On 26 June 2013 the European Parliament and the Council reached an agreement on the revision of the EU Public Procurement Directives (the ‘classic’ and the ‘utilities’ directives). The agreement is still provisional, however the final agreement should be simply a formality and require only minor changes to current drafts. The legislators strove to improve flexibility in the procurement process for both the public and private sector while at the same time giving greater importance to quality and innovation.

Core changes to the new directives include the principle of the ‘most economically advantageous tender’ (MEAT) becoming the standard award criterion, replacing the criteria of lowest price (this includes an emphasis on quality, environmental considerations, social aspects or innovative characteristics, transparency in sub-contraction and stronger rules against abnormally low bids); a new tool to issue a call for tenders without specifying a product, but rather a problem that needs to be solved, giving room for discussion and cooperation between the public and private sector; and tender documents eligible for EU-wide bidding will be made available in all EU languages. Tenders from national databases will also have to be made available to eligible bidders.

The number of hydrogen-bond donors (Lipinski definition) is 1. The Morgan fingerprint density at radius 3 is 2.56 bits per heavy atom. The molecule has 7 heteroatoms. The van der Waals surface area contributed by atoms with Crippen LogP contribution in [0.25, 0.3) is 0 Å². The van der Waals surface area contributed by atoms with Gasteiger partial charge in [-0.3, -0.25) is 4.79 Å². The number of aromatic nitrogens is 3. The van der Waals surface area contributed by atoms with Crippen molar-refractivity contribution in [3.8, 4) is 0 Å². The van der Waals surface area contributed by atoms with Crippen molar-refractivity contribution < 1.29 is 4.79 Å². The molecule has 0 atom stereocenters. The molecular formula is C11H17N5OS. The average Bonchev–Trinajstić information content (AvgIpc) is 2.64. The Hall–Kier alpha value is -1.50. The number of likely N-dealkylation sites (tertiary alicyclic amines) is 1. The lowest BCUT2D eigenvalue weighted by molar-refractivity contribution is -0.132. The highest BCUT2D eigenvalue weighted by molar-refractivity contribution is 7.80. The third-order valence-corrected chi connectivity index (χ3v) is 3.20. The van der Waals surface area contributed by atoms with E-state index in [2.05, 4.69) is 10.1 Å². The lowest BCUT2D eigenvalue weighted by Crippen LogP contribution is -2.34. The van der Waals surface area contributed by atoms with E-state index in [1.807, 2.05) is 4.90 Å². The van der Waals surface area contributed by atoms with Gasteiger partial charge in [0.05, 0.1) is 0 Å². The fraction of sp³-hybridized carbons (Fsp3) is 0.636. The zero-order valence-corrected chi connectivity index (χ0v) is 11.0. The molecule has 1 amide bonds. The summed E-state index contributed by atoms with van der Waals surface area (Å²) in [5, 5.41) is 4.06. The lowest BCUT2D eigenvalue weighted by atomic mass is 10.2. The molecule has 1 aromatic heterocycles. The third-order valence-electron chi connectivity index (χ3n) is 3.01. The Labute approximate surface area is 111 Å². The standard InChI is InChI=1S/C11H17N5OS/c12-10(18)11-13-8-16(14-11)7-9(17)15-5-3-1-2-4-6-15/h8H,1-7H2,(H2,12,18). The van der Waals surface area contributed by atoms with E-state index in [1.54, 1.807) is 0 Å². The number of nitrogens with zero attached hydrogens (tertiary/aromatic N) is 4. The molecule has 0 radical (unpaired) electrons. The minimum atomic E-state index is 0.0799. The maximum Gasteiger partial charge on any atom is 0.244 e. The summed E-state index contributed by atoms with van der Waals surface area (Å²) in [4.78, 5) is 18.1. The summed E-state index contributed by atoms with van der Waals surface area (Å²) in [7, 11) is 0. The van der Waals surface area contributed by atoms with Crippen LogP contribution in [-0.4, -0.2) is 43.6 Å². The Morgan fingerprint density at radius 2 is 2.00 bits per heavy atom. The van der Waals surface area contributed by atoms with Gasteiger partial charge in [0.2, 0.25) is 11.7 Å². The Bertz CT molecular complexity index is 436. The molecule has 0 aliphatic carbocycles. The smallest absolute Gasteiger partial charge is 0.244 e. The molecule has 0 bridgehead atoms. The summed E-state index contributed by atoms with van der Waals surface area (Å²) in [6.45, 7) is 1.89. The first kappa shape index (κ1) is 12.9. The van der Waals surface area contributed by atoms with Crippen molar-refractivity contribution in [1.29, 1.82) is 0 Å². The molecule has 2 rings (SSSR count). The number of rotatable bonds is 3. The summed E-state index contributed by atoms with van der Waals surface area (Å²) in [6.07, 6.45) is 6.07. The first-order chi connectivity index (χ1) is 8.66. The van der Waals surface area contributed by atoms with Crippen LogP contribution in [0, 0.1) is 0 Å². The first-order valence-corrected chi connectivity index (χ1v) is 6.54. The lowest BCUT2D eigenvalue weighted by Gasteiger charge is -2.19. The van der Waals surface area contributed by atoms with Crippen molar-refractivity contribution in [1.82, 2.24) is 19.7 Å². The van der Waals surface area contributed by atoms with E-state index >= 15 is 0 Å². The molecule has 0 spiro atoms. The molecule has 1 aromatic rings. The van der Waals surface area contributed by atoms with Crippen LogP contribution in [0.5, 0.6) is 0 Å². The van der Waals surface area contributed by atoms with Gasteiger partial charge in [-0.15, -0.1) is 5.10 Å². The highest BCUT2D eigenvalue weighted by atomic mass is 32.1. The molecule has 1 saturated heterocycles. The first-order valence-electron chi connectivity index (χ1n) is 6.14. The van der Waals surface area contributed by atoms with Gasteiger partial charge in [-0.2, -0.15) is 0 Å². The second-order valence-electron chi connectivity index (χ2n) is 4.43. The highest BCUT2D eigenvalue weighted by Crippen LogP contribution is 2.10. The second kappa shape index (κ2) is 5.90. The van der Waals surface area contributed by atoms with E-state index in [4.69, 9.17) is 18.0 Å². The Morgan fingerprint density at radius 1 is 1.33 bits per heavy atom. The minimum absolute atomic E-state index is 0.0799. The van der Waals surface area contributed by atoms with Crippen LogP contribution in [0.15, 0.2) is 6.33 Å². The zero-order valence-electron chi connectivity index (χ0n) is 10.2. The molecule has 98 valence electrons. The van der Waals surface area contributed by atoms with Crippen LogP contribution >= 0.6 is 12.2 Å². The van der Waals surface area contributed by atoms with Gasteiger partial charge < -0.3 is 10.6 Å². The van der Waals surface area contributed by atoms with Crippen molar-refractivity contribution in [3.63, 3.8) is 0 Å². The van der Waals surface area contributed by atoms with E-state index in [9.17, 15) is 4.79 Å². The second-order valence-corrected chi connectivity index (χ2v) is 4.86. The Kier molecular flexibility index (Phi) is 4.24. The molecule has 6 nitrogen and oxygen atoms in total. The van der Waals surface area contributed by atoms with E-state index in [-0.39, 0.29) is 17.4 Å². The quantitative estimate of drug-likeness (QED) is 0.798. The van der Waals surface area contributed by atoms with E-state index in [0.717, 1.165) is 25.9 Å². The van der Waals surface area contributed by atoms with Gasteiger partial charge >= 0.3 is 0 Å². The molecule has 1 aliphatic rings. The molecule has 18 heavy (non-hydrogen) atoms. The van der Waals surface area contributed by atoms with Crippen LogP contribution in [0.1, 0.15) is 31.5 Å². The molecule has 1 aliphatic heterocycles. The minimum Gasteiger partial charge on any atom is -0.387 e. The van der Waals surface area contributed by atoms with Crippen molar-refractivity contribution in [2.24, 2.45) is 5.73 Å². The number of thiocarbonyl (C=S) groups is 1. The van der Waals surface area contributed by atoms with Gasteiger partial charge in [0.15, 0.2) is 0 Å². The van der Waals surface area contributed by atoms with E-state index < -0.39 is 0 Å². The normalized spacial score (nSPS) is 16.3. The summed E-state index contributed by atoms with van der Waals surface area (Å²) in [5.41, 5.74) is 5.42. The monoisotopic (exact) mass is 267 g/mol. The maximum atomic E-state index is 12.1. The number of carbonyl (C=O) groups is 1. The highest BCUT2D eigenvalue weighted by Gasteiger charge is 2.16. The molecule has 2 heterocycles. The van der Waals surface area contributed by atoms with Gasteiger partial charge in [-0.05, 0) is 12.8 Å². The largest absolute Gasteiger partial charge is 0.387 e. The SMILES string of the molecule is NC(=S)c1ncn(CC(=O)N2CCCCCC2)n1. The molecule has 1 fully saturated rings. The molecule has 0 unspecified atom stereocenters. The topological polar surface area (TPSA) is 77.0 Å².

The agreement package must be approved by the Council and then by the Internal Market and Consumer Protection Committee – both of which are planned for this month (July 2013). The final vote will take place in autumn. The directives will then have to be adopted into national law by EU Member States. Only when this national legislation comes into force will the new rules be applied in practice. To read the text proposed by the European Commission and the amendments proposed by the European Parliament, download Marc Tarrabella’s (Rappoteur) first reading report.

For more information, click here.